In the face of a mental health pandemic in South Africa, the share of the 2023 national public health budget allocated to mental healthcare is not...
BHF Conference: Covid deepened SA’s mental health crisis to a national crisis
Cassey Chambers, SADAG’S Operations Director unpacked the state of the mental health crisis in South Africa at the 22nd annual Board of Healthcare Funders Conference in Cape Town this week.
Since Covid 19 ended, helpline calls to the South African Depression and Anxiety Group, (SADAG) have increased by 400% (now at between 2500 and 3000 per day), a quarter of them suicide-related.
Cassey Chambers, SADAG’S Operations Director, told 1000 delegates to the 22nd annual Board of Healthcare Funders Conference in Cape Town this week that besides this, poor mental health was costing local companies between R170 and R200 billion per annum in lost productivity. With nine out of ten South Africans with a mental health issue having no access to care and one-third of the population estimated to suffer from a mental health issue at some point in their lives, it has become “an incredibly important issue.”
She was speaking in a plenary session entitled, “Collaboration to accelerate the necessary actions required for improved healthcare outcomes –in pursuit of a person-centric health system.”
Chambers said four of SA’s top insurers paid out over R52 billion in claims due to suicide in 2021 while only 40 of 336 hospitals had a mental health unit. There was a paucity of data on links between hospitals providing psychiatric care and community-based carers, while 86% of the State health budget was allocated to inpatient care, half of this was directed to specialised psychiatric hospitals.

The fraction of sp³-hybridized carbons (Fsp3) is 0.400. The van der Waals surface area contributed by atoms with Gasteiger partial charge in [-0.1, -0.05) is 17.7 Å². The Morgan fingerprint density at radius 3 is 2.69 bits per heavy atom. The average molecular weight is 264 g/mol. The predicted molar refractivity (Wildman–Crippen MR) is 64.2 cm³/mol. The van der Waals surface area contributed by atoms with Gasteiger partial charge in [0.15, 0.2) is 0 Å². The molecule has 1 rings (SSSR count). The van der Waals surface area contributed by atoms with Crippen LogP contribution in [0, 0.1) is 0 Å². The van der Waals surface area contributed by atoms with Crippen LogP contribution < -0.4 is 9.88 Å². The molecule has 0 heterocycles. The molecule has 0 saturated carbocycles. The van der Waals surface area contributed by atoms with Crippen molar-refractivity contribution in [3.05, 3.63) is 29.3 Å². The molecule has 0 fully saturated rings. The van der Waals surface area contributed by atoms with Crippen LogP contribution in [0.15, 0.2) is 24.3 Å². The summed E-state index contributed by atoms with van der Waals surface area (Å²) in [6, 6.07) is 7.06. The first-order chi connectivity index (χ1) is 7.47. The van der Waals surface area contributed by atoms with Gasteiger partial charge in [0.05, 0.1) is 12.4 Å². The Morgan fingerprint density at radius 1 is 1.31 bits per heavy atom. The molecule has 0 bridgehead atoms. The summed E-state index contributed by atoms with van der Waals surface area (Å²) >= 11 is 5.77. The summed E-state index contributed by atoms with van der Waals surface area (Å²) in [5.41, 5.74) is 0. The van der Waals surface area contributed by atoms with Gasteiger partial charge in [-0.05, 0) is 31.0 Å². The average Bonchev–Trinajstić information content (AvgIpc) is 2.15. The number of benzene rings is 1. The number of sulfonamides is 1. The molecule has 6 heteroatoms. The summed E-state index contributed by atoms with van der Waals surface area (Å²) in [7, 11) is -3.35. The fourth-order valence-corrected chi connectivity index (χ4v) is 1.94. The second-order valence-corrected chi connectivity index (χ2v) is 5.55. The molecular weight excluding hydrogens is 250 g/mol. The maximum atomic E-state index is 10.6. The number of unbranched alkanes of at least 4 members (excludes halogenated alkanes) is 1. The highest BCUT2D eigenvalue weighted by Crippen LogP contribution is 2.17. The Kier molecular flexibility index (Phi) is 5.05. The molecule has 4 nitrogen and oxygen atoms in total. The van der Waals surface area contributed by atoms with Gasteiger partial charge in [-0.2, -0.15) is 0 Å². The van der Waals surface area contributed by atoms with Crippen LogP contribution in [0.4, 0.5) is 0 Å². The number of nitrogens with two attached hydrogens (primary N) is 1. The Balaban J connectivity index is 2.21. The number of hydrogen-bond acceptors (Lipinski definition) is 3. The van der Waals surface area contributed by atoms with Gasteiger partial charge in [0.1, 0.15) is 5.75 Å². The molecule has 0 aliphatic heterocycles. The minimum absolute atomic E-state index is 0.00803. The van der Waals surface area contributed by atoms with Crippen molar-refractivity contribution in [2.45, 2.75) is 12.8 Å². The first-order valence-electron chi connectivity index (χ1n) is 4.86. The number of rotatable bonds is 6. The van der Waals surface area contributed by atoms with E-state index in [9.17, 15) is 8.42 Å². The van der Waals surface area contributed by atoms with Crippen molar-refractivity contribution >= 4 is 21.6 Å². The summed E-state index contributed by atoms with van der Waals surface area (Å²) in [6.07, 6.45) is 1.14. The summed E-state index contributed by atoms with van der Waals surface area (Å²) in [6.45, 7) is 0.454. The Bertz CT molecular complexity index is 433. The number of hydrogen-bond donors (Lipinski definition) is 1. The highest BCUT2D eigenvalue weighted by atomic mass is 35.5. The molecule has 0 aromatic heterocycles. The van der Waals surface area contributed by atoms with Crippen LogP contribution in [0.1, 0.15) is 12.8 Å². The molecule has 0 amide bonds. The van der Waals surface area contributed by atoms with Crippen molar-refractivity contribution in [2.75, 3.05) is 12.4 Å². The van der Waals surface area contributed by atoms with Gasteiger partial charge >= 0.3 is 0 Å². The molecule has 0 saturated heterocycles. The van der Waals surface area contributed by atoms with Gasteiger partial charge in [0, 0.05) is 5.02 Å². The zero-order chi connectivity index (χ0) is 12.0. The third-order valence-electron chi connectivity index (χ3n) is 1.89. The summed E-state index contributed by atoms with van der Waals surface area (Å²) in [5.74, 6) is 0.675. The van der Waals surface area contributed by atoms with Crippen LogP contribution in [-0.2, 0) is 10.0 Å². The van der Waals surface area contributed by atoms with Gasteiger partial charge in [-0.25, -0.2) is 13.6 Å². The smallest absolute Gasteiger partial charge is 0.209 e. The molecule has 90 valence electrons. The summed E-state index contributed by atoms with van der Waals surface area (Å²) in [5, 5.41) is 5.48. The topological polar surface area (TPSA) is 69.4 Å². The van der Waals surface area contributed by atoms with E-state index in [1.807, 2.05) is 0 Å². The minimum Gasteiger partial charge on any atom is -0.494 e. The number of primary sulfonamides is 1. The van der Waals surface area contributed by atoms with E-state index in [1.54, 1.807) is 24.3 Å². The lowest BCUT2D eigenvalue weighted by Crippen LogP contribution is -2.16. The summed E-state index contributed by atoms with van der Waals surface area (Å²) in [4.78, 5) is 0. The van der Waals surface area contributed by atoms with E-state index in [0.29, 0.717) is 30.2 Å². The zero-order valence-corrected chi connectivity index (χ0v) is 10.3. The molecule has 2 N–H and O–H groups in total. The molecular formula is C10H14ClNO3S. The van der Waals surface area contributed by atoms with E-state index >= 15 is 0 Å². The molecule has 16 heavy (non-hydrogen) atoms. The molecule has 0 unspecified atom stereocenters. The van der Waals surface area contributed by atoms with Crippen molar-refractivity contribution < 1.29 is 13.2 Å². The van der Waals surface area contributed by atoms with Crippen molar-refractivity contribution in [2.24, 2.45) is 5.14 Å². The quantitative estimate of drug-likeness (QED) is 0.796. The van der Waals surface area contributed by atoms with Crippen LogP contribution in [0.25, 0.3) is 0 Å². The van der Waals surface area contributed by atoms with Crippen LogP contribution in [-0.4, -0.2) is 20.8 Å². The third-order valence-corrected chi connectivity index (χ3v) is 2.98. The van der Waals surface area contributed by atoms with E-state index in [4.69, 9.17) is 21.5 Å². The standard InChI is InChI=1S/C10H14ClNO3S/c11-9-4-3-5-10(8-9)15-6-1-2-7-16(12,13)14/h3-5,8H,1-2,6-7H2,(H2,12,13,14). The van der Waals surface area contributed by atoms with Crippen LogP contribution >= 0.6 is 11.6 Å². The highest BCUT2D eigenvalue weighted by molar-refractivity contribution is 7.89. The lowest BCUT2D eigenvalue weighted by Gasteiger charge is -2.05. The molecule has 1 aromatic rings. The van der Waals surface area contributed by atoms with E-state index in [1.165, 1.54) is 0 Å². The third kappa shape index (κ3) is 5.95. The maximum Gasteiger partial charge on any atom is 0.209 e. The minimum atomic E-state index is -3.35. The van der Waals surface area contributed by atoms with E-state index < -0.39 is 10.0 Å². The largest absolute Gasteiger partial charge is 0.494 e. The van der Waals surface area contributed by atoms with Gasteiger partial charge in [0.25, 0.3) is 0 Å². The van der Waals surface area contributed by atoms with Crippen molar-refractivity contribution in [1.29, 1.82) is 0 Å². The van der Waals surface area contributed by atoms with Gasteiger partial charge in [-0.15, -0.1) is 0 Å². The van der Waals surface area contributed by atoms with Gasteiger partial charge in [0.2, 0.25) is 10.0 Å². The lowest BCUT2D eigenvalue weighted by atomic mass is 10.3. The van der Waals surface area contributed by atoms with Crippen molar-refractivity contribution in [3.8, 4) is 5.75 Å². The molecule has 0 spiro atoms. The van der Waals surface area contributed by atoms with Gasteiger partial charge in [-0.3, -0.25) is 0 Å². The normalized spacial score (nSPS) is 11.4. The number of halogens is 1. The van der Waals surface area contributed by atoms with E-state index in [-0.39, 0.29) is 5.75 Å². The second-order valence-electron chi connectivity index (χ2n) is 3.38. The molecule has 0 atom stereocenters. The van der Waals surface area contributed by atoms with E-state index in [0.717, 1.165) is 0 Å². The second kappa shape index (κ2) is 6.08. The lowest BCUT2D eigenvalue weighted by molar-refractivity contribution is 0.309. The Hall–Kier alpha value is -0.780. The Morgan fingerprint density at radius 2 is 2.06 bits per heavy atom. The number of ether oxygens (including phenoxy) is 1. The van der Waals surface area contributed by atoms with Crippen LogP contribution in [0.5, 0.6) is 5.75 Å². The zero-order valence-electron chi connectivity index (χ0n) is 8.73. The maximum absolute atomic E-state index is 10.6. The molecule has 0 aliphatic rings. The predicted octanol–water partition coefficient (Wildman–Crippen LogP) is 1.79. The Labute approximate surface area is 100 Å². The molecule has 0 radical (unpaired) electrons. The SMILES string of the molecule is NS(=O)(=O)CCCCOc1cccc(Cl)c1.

This skewed emphasis resulted in 20% of the mental healthcare budget being spent on hospital re-admissions. Co-ordinated care was ‘essential’ to improve outcomes, she said, but the challenges were numerous. These included scanty patient health data/records and dismal information sharing, poor communication with specialists, and a lack of facilities, human resources, and training.
Covid induced psychiatrist exodus?
Chambers said that during Covid, one third of all South Africa’s psychiatrists (300 registered with the HPCSA) left the country, while most of those remaining had already closed patient bookings for this year. There was a dire lack of community mental health programmes in the country.
“Mental health treatment is not prioritised over other health conditions and it’s hard for patients to navigate information to access information on benefits. The platforms are complicated and the processes confusing. The different treatment guidelines in Prescribed Minimum Benefits, (PMBs), focus on the “or’ (limited choices), and not the “and,” she protested.
Mental healthcare was human resource-dependant for diagnoses, care, treatment, and rehabilitation and should be included in benefit packages for chronic illnesses, she asserted.
Available data showed that cancer patients had a 20% higher suicide rate and 30-35% of patients with cancer were at a higher risk for mental illnesses such as depression and anxiety. People with diabetes were two to three times more likely to develop depression and of these only a quarter of those with both conditions got treatment. A full 40% of women with infertility also had a psychiatric diagnosis.